Game Analysis: El Shaddai


As a game “El Shaddai: Ascension of the Metatron” is one every future game designer should play. It’s a diamond in the rough with many flaws hidden underneath its lush visuals and with very little PR backing it I can see why it didn’t sell well. This is what held the game back from achieving its near-perfect potential and what makes you want to keep playing.

The Flaws:


Non-Visible Character Progression

Before you beat the game and unlock the ability to see a HUD they give you no visible sign that you are getting stronger. No meters, no auras, not even stats in the pause menu. The only visible changes you can see to your character is your armor being destroyed. Instead, the game tells you that you’re getting stronger by having the bosses fight you constantly in every chapter which brings me to my next point.


You Get Your Ass Kicked Way Too Much

The main antagonists, The Watchers, frequently appear in each level. Taunting you and telling you to turn your back and leave. It doesn’t stop there. They fight you and kick your ass so much you end up asking yourself “When does it stop?” It’s like the neighborhood bullies beating up on a single defenseless kid and you can’t do anything about it. After a couple of hours you’re finally able to beat your first Fallen Angel but it’s not until the last quarter of the game that you beat another one.

You don’t get a “Game Over” with every single Watcher encounter. You just fight until you lose all of your armor or when they lose a piece of armor. Out of all of the encounters except for maybe three you will get your ass handed to you. After the fight, you’ll just go back to completing the level, almost like it never happened.


Having An Overlay For The Sake Of Having One

The game looks gorgeous. No one can deny that, however sometimes they’ll have an overlay just to have an overlay. It doesn’t help you play at all, in fact its just annoying. I get the whole wanting to be all ‘artistic’ and pull off a heavenly look but the textures and lighting already serve this purpose well enough. And if something serves no purpose in a video game then why should it be there? It also hurts the ability to tell what’s a platform and what isn’t at certain parts.


The Difficulty

Fights provide the most difficulty, if you don’t get the combat system you’ll snap back into existence frequently until you’re out of retries. However, if you miss a jump off of a platform most of the time they will just spawn you on the platform you jumped off of. This completely reduces the difficulty to nil in these segments and since there are a lot of them you don’t really have to worry. Sometimes if you miss once ever four times they’ll take a piece of armor off but it doesn’t cut it. This is about half of the game so it should be equally as hard as the combat.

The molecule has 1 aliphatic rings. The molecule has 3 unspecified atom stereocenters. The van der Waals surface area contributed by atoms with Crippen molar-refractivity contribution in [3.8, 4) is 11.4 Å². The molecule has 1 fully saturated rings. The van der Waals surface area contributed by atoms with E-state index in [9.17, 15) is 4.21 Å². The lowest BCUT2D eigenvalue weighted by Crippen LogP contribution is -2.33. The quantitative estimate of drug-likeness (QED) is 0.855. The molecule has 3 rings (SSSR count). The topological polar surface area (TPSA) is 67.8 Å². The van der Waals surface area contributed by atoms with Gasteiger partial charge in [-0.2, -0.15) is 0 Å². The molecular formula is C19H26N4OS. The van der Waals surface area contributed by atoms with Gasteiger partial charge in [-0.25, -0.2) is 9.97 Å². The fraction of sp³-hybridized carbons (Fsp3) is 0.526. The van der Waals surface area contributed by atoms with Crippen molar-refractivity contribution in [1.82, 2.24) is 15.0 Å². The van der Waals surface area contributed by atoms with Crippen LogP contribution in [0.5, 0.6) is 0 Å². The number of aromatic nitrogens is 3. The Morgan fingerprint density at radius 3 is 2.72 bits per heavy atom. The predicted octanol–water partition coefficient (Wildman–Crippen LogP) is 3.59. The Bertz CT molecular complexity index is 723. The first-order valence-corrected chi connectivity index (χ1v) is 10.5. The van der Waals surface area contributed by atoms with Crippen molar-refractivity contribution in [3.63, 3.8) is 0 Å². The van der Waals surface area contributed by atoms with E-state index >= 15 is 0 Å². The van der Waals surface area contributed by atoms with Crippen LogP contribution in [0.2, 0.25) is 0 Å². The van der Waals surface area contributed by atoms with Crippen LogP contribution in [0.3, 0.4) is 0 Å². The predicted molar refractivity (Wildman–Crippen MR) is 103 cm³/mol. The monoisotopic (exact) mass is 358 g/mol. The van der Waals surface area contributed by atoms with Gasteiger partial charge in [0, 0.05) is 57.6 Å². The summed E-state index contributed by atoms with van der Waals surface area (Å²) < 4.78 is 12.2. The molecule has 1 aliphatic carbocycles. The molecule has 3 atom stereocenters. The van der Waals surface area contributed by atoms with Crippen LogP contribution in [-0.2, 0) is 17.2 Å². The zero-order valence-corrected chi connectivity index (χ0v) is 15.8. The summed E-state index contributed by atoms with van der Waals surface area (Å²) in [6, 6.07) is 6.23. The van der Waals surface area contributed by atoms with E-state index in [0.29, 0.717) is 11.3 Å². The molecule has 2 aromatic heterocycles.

Spawn me from the beginning! Spawn me at least a section back! But don’t spawn me where I just fell off of!

What Makes It Great


The Story

A lot of critics have stated that the story is convoluted and is hard to follow. I don’t agree, the story is told in bits and pieces but they give you enough to connect all of the dots. It does require thinking and some reading in between the lines but honestly what do you expect from a partial adaptation of a non-canon biblical text? The concept of archangels descending into Earth and creating a tower to evolve humans thousands of years ahead of time is interesting in itself. Pro-creating with human wives/husbands and spawning cutesy immortal beings bearing false souls was just the icing on the cake.

Take note, if you want to create an action game based off of ancient text this is how you do it.


The Combat

In a day where God of War and Batman-style combat reigns supreme El Shaddai’s combat is a step above the rest. Instead of giving you a bunch of different weapons that you’ll only probably use two or using a two button attack and counterattack system this game utilizes a rock-paper-scissors system. Gale beats Arch, Veil beats Gale, and Arch beats Veil. As well as weapon beats no-weapon which you’ll run into those cases as you steal weapons or get your weapon destroyed by the Watchers.

If you mismatch you’ll either cause little to normal damage and the fights will tend to drag. You can chain combos together by timing button presses right as well as guard breaks. You base all of your moves with the speed of the weapon which ranges from Light (Arch) to Mid (Gale) to Heavy (Veil). It also affects jumping during platforming, which adds an extra difficulty.


The Platforming

Whenever a game critic discusses a platformer they always talk about the ‘feel’ of the movement. How the character flows, smooth frames, weight distribution. Its like the character has to have a certain elegance about it according to its theme. El Shaddai has this. In 3D Action-Adventure games this is very hard to describe so I can’t really say much other than to play the game to get a better understanding.

For those who played the game what do you guys think? In my opinion it’s easy to say the game sucks if you only play the first couple of hours but if you give it time it gets really good.

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One thought on “Game Analysis: El Shaddai”

  1. Nice!!!!! I’m really glad you covered this game. This is actually the turning point for me. I’ll make sure to pick it up now.

    You said people might say it sucks from the beginning, but it gets better? Awesome, cuz I loved the beginning! (demo)

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